Chromosome studies have provided important evidence for the origin of Y chromosomes in many species, and they are especially effective when the ancestral state, i.e. before the origin of the Y, is known [1,35,36]. The majority of Drosophila species have an XY/XX sex-chromosome system , so we must infer the ancestral state by looking outside the genus. The best outgroups for this purpose are the Steganinae subfamily (which belongs to the same Drosophilidae family) and sister families such as Ephydridae and Curtonotidae. Little is known about their chromosomes, and the limited data from more distant Acalyptrata families are contradictory, with one study suggesting that the Drosophilidae karyotype is highly derived , and another suggesting that it is ancestral . An investigation of the karyotype of outgroups such as Ephydridae is clearly needed. This investigation should at least eliminate one mechanism from the list of possible origins of the Drosophila Y (X-degeneration, neo-Y, and non-canonical). For example, a X0/XX ancestral state would rule out the X-degeneration hypothesis. Neo-Y formation by X-autosome fusions can be detected by the reduction in the number of autosomes and (in many cases) by the transformation of a single-armed into a two-armed X . The application of these ideas to the study of the origin of the Drosophila Y is hampered by the lack of data from the outgroups. The proposed cytogenetic approach also has some caveats. Neo-Y detection is straightforward in evolutionarily recent events with known ancestral state [1,50,62], but the Drosophila Y originated more than 63 Myr ago ; pending on the rate of chromosomal evolution, further changes that alter chromosome number and structure (such as chromosome fusions, fissions, and inversions) might have blurred the signs of the origin of the Y. Another limitation is that Y chromosomes that are non-homologous (e.g., D. melanogaster and D. pseudoobscura; ref ) can look nearly identical when using simple cytogenetics methods (e.g., orcein staining). However, the use of more elaborate cytogenetic methods, such as fluorescence in-situ hybridization (FISH) and chromosome painting (e.g., ), can alleviate these concerns.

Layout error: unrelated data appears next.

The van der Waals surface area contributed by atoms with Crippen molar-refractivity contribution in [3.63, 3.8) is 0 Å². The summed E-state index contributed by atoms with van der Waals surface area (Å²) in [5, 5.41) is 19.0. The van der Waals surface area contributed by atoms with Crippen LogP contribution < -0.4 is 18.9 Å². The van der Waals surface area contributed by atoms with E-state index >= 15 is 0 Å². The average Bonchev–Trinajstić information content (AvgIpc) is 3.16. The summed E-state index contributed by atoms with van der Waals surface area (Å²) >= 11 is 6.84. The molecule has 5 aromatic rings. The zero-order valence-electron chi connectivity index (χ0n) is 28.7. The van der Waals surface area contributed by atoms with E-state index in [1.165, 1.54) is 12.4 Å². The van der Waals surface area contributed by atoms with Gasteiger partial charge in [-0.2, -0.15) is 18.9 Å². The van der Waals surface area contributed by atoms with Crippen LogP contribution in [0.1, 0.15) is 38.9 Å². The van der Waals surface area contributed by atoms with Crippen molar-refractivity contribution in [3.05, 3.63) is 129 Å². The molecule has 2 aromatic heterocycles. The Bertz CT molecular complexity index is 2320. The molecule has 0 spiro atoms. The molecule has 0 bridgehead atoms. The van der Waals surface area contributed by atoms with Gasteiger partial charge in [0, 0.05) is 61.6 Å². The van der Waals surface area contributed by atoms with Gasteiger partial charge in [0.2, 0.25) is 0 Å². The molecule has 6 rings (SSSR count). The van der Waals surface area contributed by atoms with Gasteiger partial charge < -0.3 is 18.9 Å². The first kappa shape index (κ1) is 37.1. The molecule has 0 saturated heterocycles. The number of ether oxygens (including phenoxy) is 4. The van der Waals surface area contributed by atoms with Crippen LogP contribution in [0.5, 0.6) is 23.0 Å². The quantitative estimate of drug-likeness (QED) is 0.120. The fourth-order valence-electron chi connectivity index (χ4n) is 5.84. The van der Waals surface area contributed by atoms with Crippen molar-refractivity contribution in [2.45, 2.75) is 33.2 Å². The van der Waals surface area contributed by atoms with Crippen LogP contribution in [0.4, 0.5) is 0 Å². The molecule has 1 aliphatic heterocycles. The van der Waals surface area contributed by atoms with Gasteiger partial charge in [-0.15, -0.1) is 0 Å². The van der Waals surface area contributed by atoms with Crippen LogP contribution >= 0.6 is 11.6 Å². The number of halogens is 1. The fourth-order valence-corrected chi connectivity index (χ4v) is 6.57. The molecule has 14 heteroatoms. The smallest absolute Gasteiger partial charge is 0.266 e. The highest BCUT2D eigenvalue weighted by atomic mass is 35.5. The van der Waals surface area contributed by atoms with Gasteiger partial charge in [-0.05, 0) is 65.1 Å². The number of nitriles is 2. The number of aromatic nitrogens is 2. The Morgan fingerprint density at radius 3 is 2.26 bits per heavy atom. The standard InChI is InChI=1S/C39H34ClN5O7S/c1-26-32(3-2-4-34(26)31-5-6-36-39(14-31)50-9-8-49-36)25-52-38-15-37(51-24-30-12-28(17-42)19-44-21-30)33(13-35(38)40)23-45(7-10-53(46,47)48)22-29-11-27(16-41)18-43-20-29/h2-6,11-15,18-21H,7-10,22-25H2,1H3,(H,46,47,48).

Mosquito (Anopheles and Aedes) and Drosophila X chromosomes are homologous [30,31]; therefore the genesis of the X (as well as presumably of a canonical Y) occurred more than 260 Myr ago, and X chromosome identity is conserved across very distant Diptera families. This ancestral X is the sole major contributor to the Drosophila X [30,31], with no evidence of X-autosome fusions, which strongly suggests that the ancestral Drosophila Y is not a neo-Y. By contrast, half of the Aedes X chromosome is homologous to the Drosophila and Anopheles X, but the other half is homologous to a single autosome in each of these species , presumably due to a X-autosome fusion in the Aedes lineage. However, the Aedes Y is not a neo-Y: it is nearly identical to the X (except for the presence of the male-determining gene ), so additional changes happened. In contrast with mosquitoes, the X-chromosomes of the much more closely related families Tephritidae (Ceratitis capitata) and Muscidae (Musca domestica) are not homologous to the Drosophila X: they are completely heterochromatic, carry very few genes, and the genes orthologous to Drosophila X-linked genes that have been mapped are autosomal in these species [42,43]. Thus, in some Diptera families the X chromosome likely was replaced; such a possibility creates an interesting problem with the pre-existing dosage compensation mechanism. Namely, the former X chromosome (now an autosome) is present in equal dose in males and females in these Diptera families and hence its hyper-transcription in males should had been turned off . Besides Muscidae and Tephritidae, this prediction may be tested in Aedes, which seems to have evolved to a system with very little differentiation between the X and the Y .